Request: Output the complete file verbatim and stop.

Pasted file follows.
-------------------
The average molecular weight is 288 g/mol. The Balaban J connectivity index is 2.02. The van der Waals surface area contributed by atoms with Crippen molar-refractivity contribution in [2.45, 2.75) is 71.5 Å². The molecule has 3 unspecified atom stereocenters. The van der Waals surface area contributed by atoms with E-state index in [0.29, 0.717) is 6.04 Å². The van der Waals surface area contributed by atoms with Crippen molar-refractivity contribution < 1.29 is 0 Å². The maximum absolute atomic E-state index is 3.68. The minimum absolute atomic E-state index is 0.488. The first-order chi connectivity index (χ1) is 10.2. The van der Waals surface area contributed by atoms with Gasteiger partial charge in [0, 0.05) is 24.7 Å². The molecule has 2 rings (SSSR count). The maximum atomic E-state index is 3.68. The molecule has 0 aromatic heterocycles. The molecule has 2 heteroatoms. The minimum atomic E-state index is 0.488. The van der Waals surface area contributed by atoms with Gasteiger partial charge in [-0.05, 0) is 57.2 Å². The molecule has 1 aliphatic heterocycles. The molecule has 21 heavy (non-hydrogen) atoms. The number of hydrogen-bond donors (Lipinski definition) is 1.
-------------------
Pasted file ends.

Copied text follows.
The average molecular weight is 288 g/mol. The Balaban J connectivity index is 2.02. The van der Waals surface area contributed by atoms with Crippen molar-refractivity contribution in [2.45, 2.75) is 71.5 Å². The molecule has 3 unspecified atom stereocenters. The van der Waals surface area contributed by atoms with E-state index in [0.29, 0.717) is 6.04 Å². The van der Waals surface area contributed by atoms with Crippen molar-refractivity contribution < 1.29 is 0 Å². The maximum absolute atomic E-state index is 3.68. The minimum absolute atomic E-state index is 0.488. The first-order chi connectivity index (χ1) is 10.2. The van der Waals surface area contributed by atoms with Gasteiger partial charge in [0, 0.05) is 24.7 Å². The molecule has 2 rings (SSSR count). The maximum atomic E-state index is 3.68. The molecule has 0 aromatic heterocycles. The molecule has 2 heteroatoms. The minimum atomic E-state index is 0.488. The van der Waals surface area contributed by atoms with Gasteiger partial charge in [-0.05, 0) is 57.2 Å². The molecule has 1 aliphatic heterocycles. The molecule has 21 heavy (non-hydrogen) atoms. The number of hydrogen-bond donors (Lipinski definition) is 1.